interface

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Bill Loguidice's picture

Microsoft Kinect from 1980

A short sequence from disc 1 of Cosmos: The Complete Collection, The Shores of the Cosmic Ocean (1980). Carl Sagan demonstrates a vision of a futuristic interface that involves simple hand motions, much like today's Microsoft Kinect. Just like the Apple iPad from 1986, it's just a matter of how long - not if - to make what seems futuristic or even impossible today a reality tomorrow.

Bill Loguidice's picture

Video: Star Trek LCARS Interface in the Home

Pretty nifty stuff in the video from this Dutch gentleman, though it's debatable whether LCARS is a particularly efficient real-world interface. I've often wondered what I would do if I could design a home environment from scratch with reasonable resources. Unlike how most home design shows depict, most homes are designed/filled ad-hoc, with no real ability to plan things out in any profound manner outside of a single room or two.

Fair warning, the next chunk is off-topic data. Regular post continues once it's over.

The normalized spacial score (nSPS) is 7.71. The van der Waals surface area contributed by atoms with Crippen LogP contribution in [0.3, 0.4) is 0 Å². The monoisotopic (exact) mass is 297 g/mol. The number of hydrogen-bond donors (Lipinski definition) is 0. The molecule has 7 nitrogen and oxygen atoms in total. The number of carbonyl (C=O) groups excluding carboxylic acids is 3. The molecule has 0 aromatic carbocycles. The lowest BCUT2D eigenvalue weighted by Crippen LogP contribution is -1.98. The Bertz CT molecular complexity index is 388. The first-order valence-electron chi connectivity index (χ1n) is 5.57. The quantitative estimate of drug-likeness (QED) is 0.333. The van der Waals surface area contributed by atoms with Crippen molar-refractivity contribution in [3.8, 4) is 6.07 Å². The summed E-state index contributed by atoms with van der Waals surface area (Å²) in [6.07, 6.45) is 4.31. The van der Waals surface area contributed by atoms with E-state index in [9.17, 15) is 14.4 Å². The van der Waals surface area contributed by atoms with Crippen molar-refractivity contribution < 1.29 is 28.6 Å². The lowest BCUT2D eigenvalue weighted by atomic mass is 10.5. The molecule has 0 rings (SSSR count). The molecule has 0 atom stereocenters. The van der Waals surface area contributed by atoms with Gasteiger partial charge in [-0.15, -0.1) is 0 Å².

Bill Loguidice's picture

Photo of the Week - Know your History! (07 - Bally BASIC (Bally Astrocade) (1978))

While I've done a few of these informally since the last one, the C-128DCR, which was number 6, I decided to continue the numbering from there since I wasn't going to do anything special at the moment with this other than take a series of photos. The Bally Home Library Computer or Bally Professional Arcade (and several other names over its lifetime), better known by its informal nickname, the Bally Astrocade, was a videogame console released in 1978 with the promise of future computer capabilities. While the full-blown add-ons never made it out from its two parent companies (Bally would give up on the system within a few years and a new company would form as Astrovision, but also never had much success with the technology), the first of two cassette interfaces was released in 1978, which ran at 300-baud. This 300-baud interface consisted of a beefy book, cartridge and interface cables that hooked into the accessory jack and the system's control port number 3 (it had four controller ports). You could then type in programs on the system's 24 calculator-style keys. Yes, people actually programmed on that!

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